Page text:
31st May, 2019

Britain is known for its amazing variety - all within our small island. This is no less true of its food than of its landscapes and dialects. Many of these foods are associated with specific regions of Britain, some have a unique history and others are eccentrically British. Here is a selection from some of the regions where we offer walking, touring and cycling holidays. Your Adventure Handbook and route directions will highlight where you can find and eat these delicious specialities.

Scotland's haggis

The main ingredients of haggis are probably enough for you to never want to sample it! Having said that, it is delicious - sheep's heart, liver and lungs, and stomach (or sausage casing); onion, oatmeal, suet and spices. It comes presented as a large oval shaped sausage and is often served on Burns night around January 25th which is the birthday of poet Robert Burns, whom the event celebrates. It's an ancient recipe - dating back to the 17th Century and is thought to have been an easy food to prepare and eat after a day's hunting. We can offer the haggis but not traditional hunting whilst on our cycling or walking trips in Scotland.

Welsh cakes

Pice ar y maen, are a Welsh teatime treat passed on through generations and still as popular as ever. The cakes have been popular since the late 19th century with the addition of fat, sugar and dried fruit to a longer standing recipe for flat-bread, baked on a griddle. They are roughly circular, a few inches in diameter and about half an inch thick and are served hot or cold - so great for a snack whilst walking in Wales

Yorkshire pudding

As the main photo above shows, this is a savoury baked pudding made from batter consisting of eggs, flour, and milk. The secret to getting gloriously puffed-up Yorkshires is to have the fat sizzling hot before you put the batter into the oven. They are so good that they are cooked throughout Britain and are traditionally served with roast beef. They originated when shrewd cooks in Yorkshire devised a method of using the fat that dripped from meat to make puddings with wheat flour when it first became available. Preferably best eaten after, rather than during, one of our day's walking there!

Kendal Mint cake

One of the Lake District's most famous food and exports is its mint cake. It originates from Kendal, one of the Lake District's biggest towns, where 4 generations of the Romney family have been making it for a hundred years. The cake is a glucose-based confection flavoured with peppermint and is high energy so popular among climbers, mountaineers and cyclists. It famously comes wrapped in grease proof paper in a distinctive blue tin, a nice memorabilia of your trip in itself. Include it in your day pack when taking our walking or cycling tour in the Lake District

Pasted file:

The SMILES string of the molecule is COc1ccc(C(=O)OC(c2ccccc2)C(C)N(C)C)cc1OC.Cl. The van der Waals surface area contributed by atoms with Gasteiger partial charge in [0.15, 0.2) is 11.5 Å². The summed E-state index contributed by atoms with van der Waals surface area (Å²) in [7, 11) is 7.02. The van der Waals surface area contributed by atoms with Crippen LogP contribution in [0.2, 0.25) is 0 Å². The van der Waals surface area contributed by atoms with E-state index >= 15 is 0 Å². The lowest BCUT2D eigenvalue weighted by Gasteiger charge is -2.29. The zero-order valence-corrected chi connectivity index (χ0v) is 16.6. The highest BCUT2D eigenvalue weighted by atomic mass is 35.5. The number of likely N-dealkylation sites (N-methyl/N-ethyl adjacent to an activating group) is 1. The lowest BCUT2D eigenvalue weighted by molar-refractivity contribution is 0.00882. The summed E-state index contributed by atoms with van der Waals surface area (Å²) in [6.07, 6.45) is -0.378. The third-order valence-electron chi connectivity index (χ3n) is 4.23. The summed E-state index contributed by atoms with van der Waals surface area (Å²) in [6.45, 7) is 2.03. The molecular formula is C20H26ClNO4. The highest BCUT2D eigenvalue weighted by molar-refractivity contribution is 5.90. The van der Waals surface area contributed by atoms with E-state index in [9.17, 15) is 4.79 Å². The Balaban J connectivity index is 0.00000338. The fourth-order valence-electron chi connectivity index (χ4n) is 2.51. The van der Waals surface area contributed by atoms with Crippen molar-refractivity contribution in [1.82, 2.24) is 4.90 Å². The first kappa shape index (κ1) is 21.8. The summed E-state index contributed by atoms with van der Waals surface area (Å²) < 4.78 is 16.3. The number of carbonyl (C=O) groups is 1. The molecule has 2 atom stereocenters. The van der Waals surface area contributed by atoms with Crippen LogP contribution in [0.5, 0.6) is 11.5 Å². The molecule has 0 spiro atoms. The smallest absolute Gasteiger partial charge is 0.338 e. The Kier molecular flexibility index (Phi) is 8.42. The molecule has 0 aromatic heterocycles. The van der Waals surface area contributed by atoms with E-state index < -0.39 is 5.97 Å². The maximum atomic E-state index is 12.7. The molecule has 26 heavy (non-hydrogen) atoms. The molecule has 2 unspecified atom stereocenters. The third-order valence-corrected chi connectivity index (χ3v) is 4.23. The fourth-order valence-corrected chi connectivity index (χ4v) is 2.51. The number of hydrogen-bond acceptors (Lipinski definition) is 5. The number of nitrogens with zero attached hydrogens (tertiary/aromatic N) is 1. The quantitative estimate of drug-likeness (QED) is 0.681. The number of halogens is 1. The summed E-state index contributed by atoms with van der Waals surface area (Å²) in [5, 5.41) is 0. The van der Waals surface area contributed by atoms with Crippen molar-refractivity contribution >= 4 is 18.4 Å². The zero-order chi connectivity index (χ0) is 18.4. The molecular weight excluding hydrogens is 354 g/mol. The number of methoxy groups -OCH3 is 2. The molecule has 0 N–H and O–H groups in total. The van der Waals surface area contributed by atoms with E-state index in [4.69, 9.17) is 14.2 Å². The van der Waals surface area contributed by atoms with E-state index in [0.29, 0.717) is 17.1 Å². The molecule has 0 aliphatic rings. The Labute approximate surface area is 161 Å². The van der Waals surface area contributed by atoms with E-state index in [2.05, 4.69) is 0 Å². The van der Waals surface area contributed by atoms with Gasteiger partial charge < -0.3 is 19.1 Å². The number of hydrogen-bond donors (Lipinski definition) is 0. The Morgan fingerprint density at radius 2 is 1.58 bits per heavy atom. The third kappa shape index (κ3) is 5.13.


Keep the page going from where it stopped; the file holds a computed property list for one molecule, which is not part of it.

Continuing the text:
Cotswold cheese

Stinking Bishop is an unlikely name for a soft cheese but it is produced on one farm in the Cotswolds and is made from the milk of Gloucester cattle. It's strong flavour is a favourite of mine - or perhaps I just love its characterful name! Single Gloucester cheese also emanates from this area. It was sometimes known as the haymaker's cheese as it was matured for a short time and ready for eating by farm labourers during the haymaking season. It can only be sold under this name if it is produced on farms in Gloucestershire with pedigree Gloucester cattle.

Devon clotted cream

Clotted cream is a must try experience when you stop for a break whilst walking or cycling in Devon - perhaps less justifiable if you are on one of our touring itineraries! The thick cream is made by heating full-cream cow's milk and then leaving it to cool slowly. During this time, the cream content rises to the surface and produces "clots" or "clouts". It forms an essential part of a cream tea when you pile the clotted cream onto a scone and add strawberry jam. Some say you add the cream below the jam; you can argue that one either way!

Cornish pasty

Although widely available throughout Britain these days, the pasty is thought to have originated in Cornwall for consumption by tin miners there at lunch time. Its shortcrust pastry, crimped on one side means its easy to hold and OK to eat with dirty hands. Filled with meat, potatoes, swede and onion, it's a substantial food. Traditionally it was made with the addition of a sweet filling at one end making a complete meal. Go underground in the tin mines on our Captivating Cornwall bike holiday.